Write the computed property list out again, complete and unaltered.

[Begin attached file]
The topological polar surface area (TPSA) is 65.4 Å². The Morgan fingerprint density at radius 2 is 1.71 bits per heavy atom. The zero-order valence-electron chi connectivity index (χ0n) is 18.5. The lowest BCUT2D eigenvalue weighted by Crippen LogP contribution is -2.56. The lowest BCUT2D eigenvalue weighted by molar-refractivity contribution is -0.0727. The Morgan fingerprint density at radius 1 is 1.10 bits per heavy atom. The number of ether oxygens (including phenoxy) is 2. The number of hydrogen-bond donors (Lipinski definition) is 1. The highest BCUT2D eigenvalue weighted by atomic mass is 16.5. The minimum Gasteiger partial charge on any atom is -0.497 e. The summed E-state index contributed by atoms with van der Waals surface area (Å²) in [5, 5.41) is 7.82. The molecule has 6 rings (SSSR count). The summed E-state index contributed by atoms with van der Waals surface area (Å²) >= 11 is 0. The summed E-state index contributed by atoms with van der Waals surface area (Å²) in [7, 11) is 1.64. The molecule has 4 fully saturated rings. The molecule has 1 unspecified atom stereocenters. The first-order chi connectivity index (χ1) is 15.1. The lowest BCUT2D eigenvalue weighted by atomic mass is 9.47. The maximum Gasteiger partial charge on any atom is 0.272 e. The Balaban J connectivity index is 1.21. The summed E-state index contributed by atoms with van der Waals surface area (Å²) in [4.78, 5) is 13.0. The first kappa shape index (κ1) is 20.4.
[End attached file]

The topological polar surface area (TPSA) is 65.4 Å². The Morgan fingerprint density at radius 2 is 1.71 bits per heavy atom. The zero-order valence-electron chi connectivity index (χ0n) is 18.5. The lowest BCUT2D eigenvalue weighted by Crippen LogP contribution is -2.56. The lowest BCUT2D eigenvalue weighted by molar-refractivity contribution is -0.0727. The Morgan fingerprint density at radius 1 is 1.10 bits per heavy atom. The number of ether oxygens (including phenoxy) is 2. The number of hydrogen-bond donors (Lipinski definition) is 1. The highest BCUT2D eigenvalue weighted by atomic mass is 16.5. The minimum Gasteiger partial charge on any atom is -0.497 e. The summed E-state index contributed by atoms with van der Waals surface area (Å²) in [5, 5.41) is 7.82. The molecule has 6 rings (SSSR count). The summed E-state index contributed by atoms with van der Waals surface area (Å²) >= 11 is 0. The summed E-state index contributed by atoms with van der Waals surface area (Å²) in [7, 11) is 1.64. The molecule has 4 fully saturated rings. The molecule has 1 unspecified atom stereocenters. The first-order chi connectivity index (χ1) is 15.1. The lowest BCUT2D eigenvalue weighted by atomic mass is 9.47. The maximum Gasteiger partial charge on any atom is 0.272 e. The Balaban J connectivity index is 1.21. The summed E-state index contributed by atoms with van der Waals surface area (Å²) in [4.78, 5) is 13.0. The first kappa shape index (κ1) is 20.4.